Fabricating and finishing

The decoration of injection molded parts and films has gained considerably in importance for the surface finishing of high-quality consumer goods. Whether unmistakable design, unusual shape or indestructible marking by laser - VESTAMID® scores with a wide range of design options because it is easily processed by a variety of methods.

In addition: Whether plastics are to be bonded to each other or to other materials - our high level of expertise in finishing molding compounds ensures that they adhere to metal, for example, and thus protect metal pipes from corrosion, bond inseparably with different rubbers in the plastic-rubber process, or form a secure weld seam in high-pressure gas pipes.

Sawing, turning, milling, drilling, and planning of VESTAMID® parts are possible. We recommend cooling by fluids or compressed air to reduce heating up of the VESTAMID® parts and hence to avoid problems with sticking.

VESTAMID® can easily be printed. Most printing inks can be used for sublimation printing. Screen inks must be adapted for use with VESTAMID® molding compounds. Preparation of the surface by flame treatment, roughening, or corona treatment generally results in improved adhesion of the printing inks. Adhesion can also be improved after printing, by flame treatment or tempering.

PA 12 elastomers of the VESTAMID® E series in particular are excellently suited for decoration by thermal diffusion printing processes. Sublimation printing and cutting-edge digital printing techniques result in brilliantly decorated films with virtually indestructible printed motifs; in the form of highly attractive protective films, these are now dominating the sporting goods and automotive sectors, among others.

Special VESTAMID® molding compounds are available for laser marking, which result in high-contrast lettering that is resistant to wear and chemicals. Even the smallest characters and symbols with very low line thicknesses can be positioned accurately and with clear legibility, on difficultly accessible, smooth, uneven, or structured surfaces as well as through transparent barriers.

The elastomers of the VESTAMID® E series are particularly well suited to overmolding. All VESTAMID® elastomers can be welded to each other and to VESTAMID® L (PA 12). This applies particularly to overmolding of compounds of different hardness or color.

This property is exploited particularly often in the production of multicomponent and multicolored parts of sporting goods such as specialty sports shoe soles and ski boots. A higher melt temperature of up to 300°C, high injection speed, and high holding pressure are recommended for overmolding. Better adhesion between the hard and soft components of the composite can be obtained if the mold temperature is raised up to 100°C. For more transparent overmolding, on the other hand, a lower processing temperature can be useful.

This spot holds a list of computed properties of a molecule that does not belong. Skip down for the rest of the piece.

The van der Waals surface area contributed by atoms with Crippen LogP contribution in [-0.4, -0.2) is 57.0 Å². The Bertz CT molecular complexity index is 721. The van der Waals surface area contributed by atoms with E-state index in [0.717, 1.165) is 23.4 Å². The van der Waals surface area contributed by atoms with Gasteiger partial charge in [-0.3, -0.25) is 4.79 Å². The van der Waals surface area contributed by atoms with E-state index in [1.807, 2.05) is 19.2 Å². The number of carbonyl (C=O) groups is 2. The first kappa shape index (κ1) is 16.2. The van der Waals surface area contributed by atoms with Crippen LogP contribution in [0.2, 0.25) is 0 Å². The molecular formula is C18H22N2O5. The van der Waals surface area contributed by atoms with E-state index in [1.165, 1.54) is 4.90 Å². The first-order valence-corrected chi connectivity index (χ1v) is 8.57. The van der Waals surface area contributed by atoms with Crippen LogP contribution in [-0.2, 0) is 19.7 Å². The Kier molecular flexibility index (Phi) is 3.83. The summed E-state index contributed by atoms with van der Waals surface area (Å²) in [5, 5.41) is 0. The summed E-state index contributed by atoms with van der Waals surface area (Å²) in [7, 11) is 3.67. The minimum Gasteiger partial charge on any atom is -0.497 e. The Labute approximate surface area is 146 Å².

VESTAMID® elastomers can also be bonded to a number of other polymers by overmolding.

VESTAMID® molding compounds can be bonded without problems; however, the bonding surfaces must be clean and free of grease. The use of mold release agents should be avoided in the manufacture of moldings that are subsequently bonded. In addition, the bonding strength can be improved if the surface is pretreated by roughening, priming, corona treatment or flame treatment. In any case, the relevant safety regulations must be observed.

Suitable conventional adhesives are those based on:

  • Epoxide: one- or two-component (gap-filling) adhesives can be used for larger bond areas; the results are often better at higher temperatures.
  • Polyurethane: reactive one- or two-component adhesives and hot-melt adhesives (gap-filling, flexible adhesives, often with fairly long pot lives and cure times); suitable for larger bond areas.
  • Cyanoacrylate: single-component adhesives (with very short cure times); suitable for thin bonded joints and smaller bond areas.
  • Specialty polyamide adhesives are suitable for bonding of VESTAMID® E compounds.

VESTAMID® compounds can be welded by all the conventional techniques. These typically include:

  • Hot plate butt welding: The use of hot plates coated with PTFE prevents adhesion of the molding compound to the hot plate (for hot plate temperatures of up to 270°C).
  • Ultrasonic welding: A weld seam contour such as an energy director or pinch-off weld should be used. Far-field welding of molding compounds with low elastic modulus is possible only with difficulty.
  • Friction welding is possible by rotation or vibration.
  • High-frequency welding